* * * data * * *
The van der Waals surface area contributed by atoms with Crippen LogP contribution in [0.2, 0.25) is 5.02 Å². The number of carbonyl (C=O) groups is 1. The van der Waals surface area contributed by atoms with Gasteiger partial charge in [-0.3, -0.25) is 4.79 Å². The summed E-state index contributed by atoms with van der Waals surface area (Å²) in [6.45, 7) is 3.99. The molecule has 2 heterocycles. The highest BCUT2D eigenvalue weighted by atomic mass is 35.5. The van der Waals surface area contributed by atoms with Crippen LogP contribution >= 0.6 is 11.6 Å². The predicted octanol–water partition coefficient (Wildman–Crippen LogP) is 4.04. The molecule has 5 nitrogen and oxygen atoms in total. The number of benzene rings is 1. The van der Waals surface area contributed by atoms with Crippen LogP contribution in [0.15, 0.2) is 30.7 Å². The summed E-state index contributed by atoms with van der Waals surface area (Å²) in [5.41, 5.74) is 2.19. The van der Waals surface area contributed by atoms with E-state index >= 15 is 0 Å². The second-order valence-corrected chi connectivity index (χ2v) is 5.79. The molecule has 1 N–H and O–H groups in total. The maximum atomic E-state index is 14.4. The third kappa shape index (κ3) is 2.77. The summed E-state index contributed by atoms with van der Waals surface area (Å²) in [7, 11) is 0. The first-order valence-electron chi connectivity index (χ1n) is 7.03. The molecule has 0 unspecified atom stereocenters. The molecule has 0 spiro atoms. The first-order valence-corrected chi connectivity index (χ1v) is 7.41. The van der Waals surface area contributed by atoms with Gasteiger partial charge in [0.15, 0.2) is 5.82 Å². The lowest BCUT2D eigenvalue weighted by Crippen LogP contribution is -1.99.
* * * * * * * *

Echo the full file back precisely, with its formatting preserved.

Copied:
The van der Waals surface area contributed by atoms with Crippen LogP contribution in [0.2, 0.25) is 5.02 Å². The number of carbonyl (C=O) groups is 1. The van der Waals surface area contributed by atoms with Gasteiger partial charge in [-0.3, -0.25) is 4.79 Å². The summed E-state index contributed by atoms with van der Waals surface area (Å²) in [6.45, 7) is 3.99. The molecule has 2 heterocycles. The highest BCUT2D eigenvalue weighted by atomic mass is 35.5. The van der Waals surface area contributed by atoms with Crippen LogP contribution >= 0.6 is 11.6 Å². The predicted octanol–water partition coefficient (Wildman–Crippen LogP) is 4.04. The molecule has 5 nitrogen and oxygen atoms in total. The number of benzene rings is 1. The van der Waals surface area contributed by atoms with Crippen LogP contribution in [0.15, 0.2) is 30.7 Å². The summed E-state index contributed by atoms with van der Waals surface area (Å²) in [5.41, 5.74) is 2.19. The van der Waals surface area contributed by atoms with E-state index >= 15 is 0 Å². The second-order valence-corrected chi connectivity index (χ2v) is 5.79. The molecule has 1 N–H and O–H groups in total. The maximum atomic E-state index is 14.4. The third kappa shape index (κ3) is 2.77. The summed E-state index contributed by atoms with van der Waals surface area (Å²) in [7, 11) is 0. The first-order valence-electron chi connectivity index (χ1n) is 7.03. The molecule has 0 unspecified atom stereocenters. The molecule has 0 spiro atoms. The first-order valence-corrected chi connectivity index (χ1v) is 7.41. The van der Waals surface area contributed by atoms with Gasteiger partial charge in [0.15, 0.2) is 5.82 Å². The lowest BCUT2D eigenvalue weighted by Crippen LogP contribution is -1.99.